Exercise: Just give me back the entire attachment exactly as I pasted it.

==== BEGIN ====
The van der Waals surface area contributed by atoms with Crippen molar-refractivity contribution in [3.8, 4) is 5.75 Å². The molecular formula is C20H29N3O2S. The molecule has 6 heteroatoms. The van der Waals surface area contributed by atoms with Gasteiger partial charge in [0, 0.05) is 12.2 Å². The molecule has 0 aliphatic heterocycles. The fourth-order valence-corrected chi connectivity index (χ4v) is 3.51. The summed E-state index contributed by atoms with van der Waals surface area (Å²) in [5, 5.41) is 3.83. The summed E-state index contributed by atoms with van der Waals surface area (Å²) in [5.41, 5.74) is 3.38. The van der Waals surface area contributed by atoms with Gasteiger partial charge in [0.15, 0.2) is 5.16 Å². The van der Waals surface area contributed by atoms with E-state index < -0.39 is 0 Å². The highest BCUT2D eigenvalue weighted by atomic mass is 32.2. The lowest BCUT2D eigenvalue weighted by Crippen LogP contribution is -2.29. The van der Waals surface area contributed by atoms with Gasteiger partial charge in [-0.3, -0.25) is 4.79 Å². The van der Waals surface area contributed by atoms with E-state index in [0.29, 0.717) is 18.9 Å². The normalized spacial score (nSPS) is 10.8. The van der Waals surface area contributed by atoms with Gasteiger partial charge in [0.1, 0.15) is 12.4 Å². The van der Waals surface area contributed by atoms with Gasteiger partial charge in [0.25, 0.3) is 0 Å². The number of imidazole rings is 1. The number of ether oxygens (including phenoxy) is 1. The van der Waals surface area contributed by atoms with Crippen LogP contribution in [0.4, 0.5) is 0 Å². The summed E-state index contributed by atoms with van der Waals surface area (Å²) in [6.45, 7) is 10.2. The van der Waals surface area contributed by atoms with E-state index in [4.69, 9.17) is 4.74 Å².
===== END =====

The van der Waals surface area contributed by atoms with Crippen molar-refractivity contribution in [3.8, 4) is 5.75 Å². The molecular formula is C20H29N3O2S. The molecule has 6 heteroatoms. The van der Waals surface area contributed by atoms with Gasteiger partial charge in [0, 0.05) is 12.2 Å². The molecule has 0 aliphatic heterocycles. The fourth-order valence-corrected chi connectivity index (χ4v) is 3.51. The summed E-state index contributed by atoms with van der Waals surface area (Å²) in [5, 5.41) is 3.83. The summed E-state index contributed by atoms with van der Waals surface area (Å²) in [5.41, 5.74) is 3.38. The van der Waals surface area contributed by atoms with Gasteiger partial charge in [0.15, 0.2) is 5.16 Å². The van der Waals surface area contributed by atoms with E-state index < -0.39 is 0 Å². The highest BCUT2D eigenvalue weighted by atomic mass is 32.2. The lowest BCUT2D eigenvalue weighted by Crippen LogP contribution is -2.29. The van der Waals surface area contributed by atoms with Gasteiger partial charge in [-0.3, -0.25) is 4.79 Å². The van der Waals surface area contributed by atoms with E-state index in [0.29, 0.717) is 18.9 Å². The normalized spacial score (nSPS) is 10.8. The van der Waals surface area contributed by atoms with Gasteiger partial charge in [0.1, 0.15) is 12.4 Å². The van der Waals surface area contributed by atoms with Gasteiger partial charge in [0.25, 0.3) is 0 Å². The number of imidazole rings is 1. The number of ether oxygens (including phenoxy) is 1. The van der Waals surface area contributed by atoms with Crippen LogP contribution in [0.4, 0.5) is 0 Å². The summed E-state index contributed by atoms with van der Waals surface area (Å²) in [6.45, 7) is 10.2. The van der Waals surface area contributed by atoms with E-state index in [4.69, 9.17) is 4.74 Å².